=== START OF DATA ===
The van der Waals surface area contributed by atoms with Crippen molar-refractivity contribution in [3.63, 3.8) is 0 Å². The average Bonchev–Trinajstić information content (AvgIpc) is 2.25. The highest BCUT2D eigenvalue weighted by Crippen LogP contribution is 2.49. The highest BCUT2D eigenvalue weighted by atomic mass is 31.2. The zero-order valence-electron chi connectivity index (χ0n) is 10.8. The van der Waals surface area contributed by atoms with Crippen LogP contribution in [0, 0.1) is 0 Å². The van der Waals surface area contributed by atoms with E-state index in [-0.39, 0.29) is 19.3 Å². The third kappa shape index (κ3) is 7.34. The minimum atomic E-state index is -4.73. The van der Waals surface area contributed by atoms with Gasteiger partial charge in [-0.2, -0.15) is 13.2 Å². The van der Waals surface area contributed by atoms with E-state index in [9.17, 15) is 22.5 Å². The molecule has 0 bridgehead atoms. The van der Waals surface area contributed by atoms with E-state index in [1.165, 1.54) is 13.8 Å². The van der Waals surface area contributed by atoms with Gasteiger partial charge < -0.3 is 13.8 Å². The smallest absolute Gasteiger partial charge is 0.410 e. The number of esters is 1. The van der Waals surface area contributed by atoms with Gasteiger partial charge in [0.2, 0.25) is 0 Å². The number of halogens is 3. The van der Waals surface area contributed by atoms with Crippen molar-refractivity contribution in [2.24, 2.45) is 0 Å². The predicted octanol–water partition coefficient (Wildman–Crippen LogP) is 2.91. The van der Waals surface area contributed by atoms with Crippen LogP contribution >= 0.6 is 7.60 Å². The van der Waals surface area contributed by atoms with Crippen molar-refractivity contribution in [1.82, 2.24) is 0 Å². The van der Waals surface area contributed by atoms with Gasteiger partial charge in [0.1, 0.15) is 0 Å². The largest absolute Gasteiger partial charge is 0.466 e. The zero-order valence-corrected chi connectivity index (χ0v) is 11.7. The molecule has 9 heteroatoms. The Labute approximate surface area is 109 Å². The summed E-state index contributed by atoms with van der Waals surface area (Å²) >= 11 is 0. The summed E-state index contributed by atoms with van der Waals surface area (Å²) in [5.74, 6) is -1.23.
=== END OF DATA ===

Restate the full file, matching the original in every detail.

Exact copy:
The van der Waals surface area contributed by atoms with Crippen molar-refractivity contribution in [3.63, 3.8) is 0 Å². The average Bonchev–Trinajstić information content (AvgIpc) is 2.25. The highest BCUT2D eigenvalue weighted by Crippen LogP contribution is 2.49. The highest BCUT2D eigenvalue weighted by atomic mass is 31.2. The zero-order valence-electron chi connectivity index (χ0n) is 10.8. The van der Waals surface area contributed by atoms with Crippen LogP contribution in [0, 0.1) is 0 Å². The van der Waals surface area contributed by atoms with E-state index in [-0.39, 0.29) is 19.3 Å². The third kappa shape index (κ3) is 7.34. The minimum atomic E-state index is -4.73. The van der Waals surface area contributed by atoms with Gasteiger partial charge in [-0.2, -0.15) is 13.2 Å². The van der Waals surface area contributed by atoms with E-state index in [9.17, 15) is 22.5 Å². The molecule has 0 bridgehead atoms. The van der Waals surface area contributed by atoms with E-state index in [1.165, 1.54) is 13.8 Å². The van der Waals surface area contributed by atoms with Gasteiger partial charge < -0.3 is 13.8 Å². The smallest absolute Gasteiger partial charge is 0.410 e. The number of esters is 1. The van der Waals surface area contributed by atoms with Gasteiger partial charge in [0.2, 0.25) is 0 Å². The number of halogens is 3. The van der Waals surface area contributed by atoms with Crippen molar-refractivity contribution in [2.24, 2.45) is 0 Å². The predicted octanol–water partition coefficient (Wildman–Crippen LogP) is 2.91. The van der Waals surface area contributed by atoms with Crippen LogP contribution >= 0.6 is 7.60 Å². The van der Waals surface area contributed by atoms with Crippen molar-refractivity contribution in [1.82, 2.24) is 0 Å². The van der Waals surface area contributed by atoms with Gasteiger partial charge in [0.1, 0.15) is 0 Å². The largest absolute Gasteiger partial charge is 0.466 e. The zero-order valence-corrected chi connectivity index (χ0v) is 11.7. The molecule has 9 heteroatoms. The Labute approximate surface area is 109 Å². The summed E-state index contributed by atoms with van der Waals surface area (Å²) >= 11 is 0. The summed E-state index contributed by atoms with van der Waals surface area (Å²) in [5.74, 6) is -1.23.